Treatment for Emphysema

Emphysema is an irreversible condition and the goals of treatment are to reduce symptoms and to slow progression of the disease. The most important step is to quit smoking. Smoking cessation can slow the decline of lung function considerably.

For information about quitting, please see Ways to Quit Smoking.

Patients who have emphysema may be encouraged to practice pursed-lip breathing to help improve air flow in the lungs. Breathing slowly through puckered ("pursed") lips may allow patients to exhale more effectively. Patients who are healthy enough often are encouraged to exercise regularly. It is important to consult a physician before beginning an exercise program.

Treatment for emphysema may include the following:

  • Medications
  • Oxygen therapy
  • Respiratory therapy
  • Surgery

Medications to Treat Emphysema Symptoms

Patients who have emphysema should be sure to take all medicines as directed by a qualified health care provider. There are a number of different types of medications that can be used to treat emphysema. Some types are inhaled (e.g., through an inhaler or a nebulizer), and others are taken orally (e.g., in pill form).

Inhalers and nebulizers deliver medication directly into the lungs, which can result in fewer side effects; however, if these devices are used incorrectly, the medication may be ineffective. A spacer device is a tube that can be used with an inhaler to help patients take the medication correctly.

Bronchodilators (e.g., anticholinergics, beta agonists, theophylline) can be used to treat acute exacerbations (called short-acting medications) or to prevent symptoms from worsening (called long-acting medications). Antibiotics (e.g., penicillin) often are used to treat infections that cause acute exacerbations and anti-inflammatory drugs (e.g., steroids [prednisone]) can be used to reduce lung inflammation.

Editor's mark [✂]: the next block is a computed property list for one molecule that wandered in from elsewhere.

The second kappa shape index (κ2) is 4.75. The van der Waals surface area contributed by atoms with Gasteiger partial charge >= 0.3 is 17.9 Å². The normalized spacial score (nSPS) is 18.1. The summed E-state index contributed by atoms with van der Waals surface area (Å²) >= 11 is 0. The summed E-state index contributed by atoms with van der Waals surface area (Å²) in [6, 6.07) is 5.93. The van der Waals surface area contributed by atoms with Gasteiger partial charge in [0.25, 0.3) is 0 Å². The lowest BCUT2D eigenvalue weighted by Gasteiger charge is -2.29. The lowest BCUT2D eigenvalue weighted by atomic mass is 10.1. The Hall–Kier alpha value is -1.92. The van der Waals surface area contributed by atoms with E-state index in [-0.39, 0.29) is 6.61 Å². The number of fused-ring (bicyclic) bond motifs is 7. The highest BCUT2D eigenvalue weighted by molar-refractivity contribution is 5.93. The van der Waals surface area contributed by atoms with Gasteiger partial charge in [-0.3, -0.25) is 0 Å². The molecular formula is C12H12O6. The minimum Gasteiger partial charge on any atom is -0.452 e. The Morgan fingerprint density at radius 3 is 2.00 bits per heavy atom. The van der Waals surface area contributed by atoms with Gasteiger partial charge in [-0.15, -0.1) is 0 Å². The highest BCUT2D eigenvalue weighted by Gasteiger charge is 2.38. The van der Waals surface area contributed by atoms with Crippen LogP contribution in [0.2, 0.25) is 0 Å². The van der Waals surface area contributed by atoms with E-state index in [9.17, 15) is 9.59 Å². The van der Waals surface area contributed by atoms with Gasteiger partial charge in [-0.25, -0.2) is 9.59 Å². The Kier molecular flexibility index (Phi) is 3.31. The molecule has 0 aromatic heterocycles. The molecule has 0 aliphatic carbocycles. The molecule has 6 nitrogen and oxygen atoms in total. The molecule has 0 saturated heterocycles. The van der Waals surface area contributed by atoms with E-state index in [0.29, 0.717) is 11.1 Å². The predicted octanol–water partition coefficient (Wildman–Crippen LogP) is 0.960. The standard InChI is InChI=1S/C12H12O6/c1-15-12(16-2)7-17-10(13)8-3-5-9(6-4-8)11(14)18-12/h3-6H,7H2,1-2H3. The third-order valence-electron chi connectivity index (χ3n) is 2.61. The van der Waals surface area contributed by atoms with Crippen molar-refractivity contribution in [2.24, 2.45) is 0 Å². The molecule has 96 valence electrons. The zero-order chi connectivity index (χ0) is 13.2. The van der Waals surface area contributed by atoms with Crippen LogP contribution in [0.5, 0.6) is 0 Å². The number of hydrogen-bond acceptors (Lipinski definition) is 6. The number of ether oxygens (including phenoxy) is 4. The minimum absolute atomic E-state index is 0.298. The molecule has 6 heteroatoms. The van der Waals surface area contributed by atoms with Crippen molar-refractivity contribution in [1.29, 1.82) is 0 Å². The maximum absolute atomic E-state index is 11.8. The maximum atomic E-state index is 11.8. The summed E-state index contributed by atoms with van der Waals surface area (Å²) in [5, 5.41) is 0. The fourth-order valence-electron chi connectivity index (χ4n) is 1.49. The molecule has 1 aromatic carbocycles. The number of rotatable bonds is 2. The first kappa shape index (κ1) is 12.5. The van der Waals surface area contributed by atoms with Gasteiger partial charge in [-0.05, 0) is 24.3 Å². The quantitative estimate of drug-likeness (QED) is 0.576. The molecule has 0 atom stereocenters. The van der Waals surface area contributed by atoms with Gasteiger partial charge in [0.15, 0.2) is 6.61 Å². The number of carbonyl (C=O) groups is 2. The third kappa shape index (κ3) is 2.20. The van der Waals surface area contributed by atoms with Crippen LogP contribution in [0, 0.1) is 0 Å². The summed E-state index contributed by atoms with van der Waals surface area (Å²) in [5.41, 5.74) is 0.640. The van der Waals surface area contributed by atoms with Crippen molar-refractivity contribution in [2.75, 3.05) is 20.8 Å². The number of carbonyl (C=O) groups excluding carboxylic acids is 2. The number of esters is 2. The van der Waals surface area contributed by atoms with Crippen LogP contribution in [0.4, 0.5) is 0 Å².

Short-acting bronchodilators include albuterol (Ventolin®, Proventil®), pirbuterol (Maxair®), terbutaline (Brethine®), and metaproterenol (Alupent®). Long-acting medicines include sustained-release albuterol, salmeterol (Serevent®), ipratropium bromide (Combivent®), and theophylline (Bronkodyl®, Theolair®). Long-acting medications should not be used to treat acute symptoms because they take longer to work and symptoms may continue to worsen in the meantime. *Combivent Inhalation Aerosol will no longer be available after July 2013 and Maxair Autohaler will no longer be available after December 2013. Ask your doctor about Combivent Respimat, albuterol, or levalbuterol.

Side effects of these drugs include the following:

  • Heart palpitations
  • Increased blood pressure
  • Nausea
  • Nervousness
  • Thrush (infection of the mouth or throat)
  • Tremor

Patients who have familial emphysema (alpha-1 antitrypsin deficiency emphysema) may be treated with an alpha-1 protease inhibitor (e.g., Aralast®, Prolastin®), which usually is administered intravenously (i.e., through a vein). Prior to infusion, patients may be given other medications to reduce the risk for an allergic reaction. Signs of an allergic reaction include difficulty breathing, hives, itching, and low blood pressure. Other side effects include dizziness, headache, and pain or redness at the injection site.